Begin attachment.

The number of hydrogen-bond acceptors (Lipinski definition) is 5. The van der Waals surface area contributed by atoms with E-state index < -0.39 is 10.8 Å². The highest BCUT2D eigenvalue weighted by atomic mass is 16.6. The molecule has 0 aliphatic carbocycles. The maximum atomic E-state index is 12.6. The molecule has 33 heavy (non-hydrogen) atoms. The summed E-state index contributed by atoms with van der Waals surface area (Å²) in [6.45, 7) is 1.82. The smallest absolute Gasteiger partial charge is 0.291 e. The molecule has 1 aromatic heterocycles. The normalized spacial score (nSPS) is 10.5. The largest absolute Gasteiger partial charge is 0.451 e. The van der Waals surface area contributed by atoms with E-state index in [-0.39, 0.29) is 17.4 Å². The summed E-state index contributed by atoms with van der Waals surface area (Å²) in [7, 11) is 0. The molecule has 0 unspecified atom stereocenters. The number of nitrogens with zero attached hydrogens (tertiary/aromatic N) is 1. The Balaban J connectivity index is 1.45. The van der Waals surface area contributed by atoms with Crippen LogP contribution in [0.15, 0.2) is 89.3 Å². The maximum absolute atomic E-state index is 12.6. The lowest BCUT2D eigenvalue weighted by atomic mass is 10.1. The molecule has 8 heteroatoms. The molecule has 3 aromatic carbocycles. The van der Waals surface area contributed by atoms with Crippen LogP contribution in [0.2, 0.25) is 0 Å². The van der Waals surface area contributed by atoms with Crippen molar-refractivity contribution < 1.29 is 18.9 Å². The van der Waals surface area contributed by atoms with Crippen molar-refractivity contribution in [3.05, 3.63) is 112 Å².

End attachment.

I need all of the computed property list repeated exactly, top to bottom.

The number of hydrogen-bond acceptors (Lipinski definition) is 5. The van der Waals surface area contributed by atoms with E-state index < -0.39 is 10.8 Å². The highest BCUT2D eigenvalue weighted by atomic mass is 16.6. The molecule has 0 aliphatic carbocycles. The maximum atomic E-state index is 12.6. The molecule has 33 heavy (non-hydrogen) atoms. The summed E-state index contributed by atoms with van der Waals surface area (Å²) in [6.45, 7) is 1.82. The smallest absolute Gasteiger partial charge is 0.291 e. The molecule has 1 aromatic heterocycles. The normalized spacial score (nSPS) is 10.5. The largest absolute Gasteiger partial charge is 0.451 e. The van der Waals surface area contributed by atoms with E-state index in [-0.39, 0.29) is 17.4 Å². The summed E-state index contributed by atoms with van der Waals surface area (Å²) in [7, 11) is 0. The molecule has 0 unspecified atom stereocenters. The number of nitrogens with zero attached hydrogens (tertiary/aromatic N) is 1. The Balaban J connectivity index is 1.45. The van der Waals surface area contributed by atoms with Crippen LogP contribution in [0.15, 0.2) is 89.3 Å². The maximum absolute atomic E-state index is 12.6. The lowest BCUT2D eigenvalue weighted by atomic mass is 10.1. The molecule has 8 heteroatoms. The molecule has 3 aromatic carbocycles. The van der Waals surface area contributed by atoms with Crippen LogP contribution in [0.2, 0.25) is 0 Å². The van der Waals surface area contributed by atoms with Crippen molar-refractivity contribution < 1.29 is 18.9 Å². The van der Waals surface area contributed by atoms with Crippen molar-refractivity contribution in [3.05, 3.63) is 112 Å².